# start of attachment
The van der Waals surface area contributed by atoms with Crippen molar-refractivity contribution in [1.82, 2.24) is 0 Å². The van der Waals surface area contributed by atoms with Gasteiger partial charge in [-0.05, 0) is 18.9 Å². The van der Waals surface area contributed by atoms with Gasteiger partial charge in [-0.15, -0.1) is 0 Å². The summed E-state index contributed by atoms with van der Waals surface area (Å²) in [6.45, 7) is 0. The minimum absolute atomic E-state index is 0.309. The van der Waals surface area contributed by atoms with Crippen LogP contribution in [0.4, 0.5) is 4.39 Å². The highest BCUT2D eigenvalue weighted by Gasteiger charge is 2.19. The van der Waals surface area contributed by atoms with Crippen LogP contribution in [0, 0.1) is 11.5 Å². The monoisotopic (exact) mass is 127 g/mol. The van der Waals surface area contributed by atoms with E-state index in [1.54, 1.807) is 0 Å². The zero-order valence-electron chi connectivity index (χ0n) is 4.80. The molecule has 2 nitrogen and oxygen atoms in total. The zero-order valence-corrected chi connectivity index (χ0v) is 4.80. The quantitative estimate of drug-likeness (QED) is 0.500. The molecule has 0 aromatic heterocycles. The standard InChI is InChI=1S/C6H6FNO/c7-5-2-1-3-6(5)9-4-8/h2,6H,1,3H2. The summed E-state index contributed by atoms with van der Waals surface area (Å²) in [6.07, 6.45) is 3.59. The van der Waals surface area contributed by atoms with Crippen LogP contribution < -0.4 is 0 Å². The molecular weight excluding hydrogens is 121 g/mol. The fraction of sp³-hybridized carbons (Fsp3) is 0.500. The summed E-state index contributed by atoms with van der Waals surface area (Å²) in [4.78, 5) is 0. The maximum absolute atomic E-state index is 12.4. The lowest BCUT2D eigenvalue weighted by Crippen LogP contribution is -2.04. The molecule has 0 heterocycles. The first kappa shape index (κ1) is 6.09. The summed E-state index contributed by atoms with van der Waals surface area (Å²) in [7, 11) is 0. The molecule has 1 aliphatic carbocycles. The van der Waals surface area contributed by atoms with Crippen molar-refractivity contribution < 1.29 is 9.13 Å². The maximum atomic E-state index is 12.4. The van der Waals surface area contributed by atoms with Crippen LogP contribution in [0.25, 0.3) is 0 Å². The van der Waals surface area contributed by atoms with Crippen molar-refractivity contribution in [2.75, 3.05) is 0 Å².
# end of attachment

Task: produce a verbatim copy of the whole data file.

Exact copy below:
The van der Waals surface area contributed by atoms with Crippen molar-refractivity contribution in [1.82, 2.24) is 0 Å². The van der Waals surface area contributed by atoms with Gasteiger partial charge in [-0.05, 0) is 18.9 Å². The van der Waals surface area contributed by atoms with Gasteiger partial charge in [-0.15, -0.1) is 0 Å². The summed E-state index contributed by atoms with van der Waals surface area (Å²) in [6.45, 7) is 0. The minimum absolute atomic E-state index is 0.309. The van der Waals surface area contributed by atoms with Crippen LogP contribution in [0.4, 0.5) is 4.39 Å². The highest BCUT2D eigenvalue weighted by Gasteiger charge is 2.19. The van der Waals surface area contributed by atoms with Crippen LogP contribution in [0, 0.1) is 11.5 Å². The monoisotopic (exact) mass is 127 g/mol. The van der Waals surface area contributed by atoms with E-state index in [1.54, 1.807) is 0 Å². The zero-order valence-electron chi connectivity index (χ0n) is 4.80. The molecule has 2 nitrogen and oxygen atoms in total. The zero-order valence-corrected chi connectivity index (χ0v) is 4.80. The quantitative estimate of drug-likeness (QED) is 0.500. The molecule has 0 aromatic heterocycles. The standard InChI is InChI=1S/C6H6FNO/c7-5-2-1-3-6(5)9-4-8/h2,6H,1,3H2. The summed E-state index contributed by atoms with van der Waals surface area (Å²) in [6.07, 6.45) is 3.59. The van der Waals surface area contributed by atoms with Crippen LogP contribution < -0.4 is 0 Å². The molecular weight excluding hydrogens is 121 g/mol. The fraction of sp³-hybridized carbons (Fsp3) is 0.500. The summed E-state index contributed by atoms with van der Waals surface area (Å²) in [4.78, 5) is 0. The maximum absolute atomic E-state index is 12.4. The lowest BCUT2D eigenvalue weighted by Crippen LogP contribution is -2.04. The molecule has 0 heterocycles. The first kappa shape index (κ1) is 6.09. The summed E-state index contributed by atoms with van der Waals surface area (Å²) in [7, 11) is 0. The molecule has 1 aliphatic carbocycles. The van der Waals surface area contributed by atoms with Crippen molar-refractivity contribution < 1.29 is 9.13 Å². The maximum atomic E-state index is 12.4. The van der Waals surface area contributed by atoms with Crippen LogP contribution in [0.25, 0.3) is 0 Å². The van der Waals surface area contributed by atoms with Crippen molar-refractivity contribution in [2.75, 3.05) is 0 Å².